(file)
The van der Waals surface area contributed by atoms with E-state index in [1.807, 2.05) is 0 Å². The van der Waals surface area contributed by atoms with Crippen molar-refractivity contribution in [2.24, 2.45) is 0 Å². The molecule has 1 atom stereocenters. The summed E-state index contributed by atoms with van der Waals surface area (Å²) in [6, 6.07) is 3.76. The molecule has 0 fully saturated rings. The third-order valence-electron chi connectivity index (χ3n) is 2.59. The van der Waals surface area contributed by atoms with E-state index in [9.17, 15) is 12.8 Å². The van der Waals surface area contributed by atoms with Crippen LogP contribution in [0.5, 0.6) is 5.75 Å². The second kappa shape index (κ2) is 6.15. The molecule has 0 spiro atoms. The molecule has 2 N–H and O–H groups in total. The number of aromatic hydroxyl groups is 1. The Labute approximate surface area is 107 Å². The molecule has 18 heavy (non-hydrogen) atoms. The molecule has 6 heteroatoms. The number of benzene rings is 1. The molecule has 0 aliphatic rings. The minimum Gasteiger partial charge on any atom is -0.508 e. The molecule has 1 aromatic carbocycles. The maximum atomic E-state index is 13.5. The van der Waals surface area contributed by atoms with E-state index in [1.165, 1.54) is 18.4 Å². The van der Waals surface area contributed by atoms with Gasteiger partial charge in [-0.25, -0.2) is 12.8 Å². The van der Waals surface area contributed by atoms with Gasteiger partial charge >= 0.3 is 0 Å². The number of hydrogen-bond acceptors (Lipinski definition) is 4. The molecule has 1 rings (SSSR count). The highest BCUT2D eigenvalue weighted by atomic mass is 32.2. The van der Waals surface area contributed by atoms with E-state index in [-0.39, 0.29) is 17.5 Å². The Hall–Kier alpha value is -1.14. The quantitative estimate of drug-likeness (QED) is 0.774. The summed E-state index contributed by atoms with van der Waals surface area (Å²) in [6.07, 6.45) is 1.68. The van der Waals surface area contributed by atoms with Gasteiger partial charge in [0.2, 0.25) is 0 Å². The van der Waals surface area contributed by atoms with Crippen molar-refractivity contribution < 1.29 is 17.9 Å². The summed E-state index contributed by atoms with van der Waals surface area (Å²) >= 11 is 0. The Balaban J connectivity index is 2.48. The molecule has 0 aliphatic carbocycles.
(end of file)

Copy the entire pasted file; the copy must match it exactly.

The van der Waals surface area contributed by atoms with E-state index in [1.807, 2.05) is 0 Å². The van der Waals surface area contributed by atoms with Crippen molar-refractivity contribution in [2.24, 2.45) is 0 Å². The molecule has 1 atom stereocenters. The summed E-state index contributed by atoms with van der Waals surface area (Å²) in [6, 6.07) is 3.76. The molecule has 0 fully saturated rings. The third-order valence-electron chi connectivity index (χ3n) is 2.59. The van der Waals surface area contributed by atoms with E-state index in [9.17, 15) is 12.8 Å². The van der Waals surface area contributed by atoms with Crippen LogP contribution in [0.5, 0.6) is 5.75 Å². The second kappa shape index (κ2) is 6.15. The molecule has 0 spiro atoms. The molecule has 2 N–H and O–H groups in total. The number of aromatic hydroxyl groups is 1. The Labute approximate surface area is 107 Å². The molecule has 18 heavy (non-hydrogen) atoms. The molecule has 6 heteroatoms. The number of benzene rings is 1. The molecule has 0 aliphatic rings. The minimum Gasteiger partial charge on any atom is -0.508 e. The molecule has 1 aromatic carbocycles. The maximum atomic E-state index is 13.5. The van der Waals surface area contributed by atoms with E-state index in [1.165, 1.54) is 18.4 Å². The van der Waals surface area contributed by atoms with Gasteiger partial charge in [-0.25, -0.2) is 12.8 Å². The van der Waals surface area contributed by atoms with Gasteiger partial charge >= 0.3 is 0 Å². The number of hydrogen-bond acceptors (Lipinski definition) is 4. The molecule has 1 rings (SSSR count). The highest BCUT2D eigenvalue weighted by atomic mass is 32.2. The van der Waals surface area contributed by atoms with E-state index in [-0.39, 0.29) is 17.5 Å². The Hall–Kier alpha value is -1.14. The quantitative estimate of drug-likeness (QED) is 0.774. The summed E-state index contributed by atoms with van der Waals surface area (Å²) in [6.07, 6.45) is 1.68. The van der Waals surface area contributed by atoms with Gasteiger partial charge in [0.2, 0.25) is 0 Å². The van der Waals surface area contributed by atoms with Crippen molar-refractivity contribution < 1.29 is 17.9 Å². The summed E-state index contributed by atoms with van der Waals surface area (Å²) >= 11 is 0. The Balaban J connectivity index is 2.48. The molecule has 0 aliphatic carbocycles.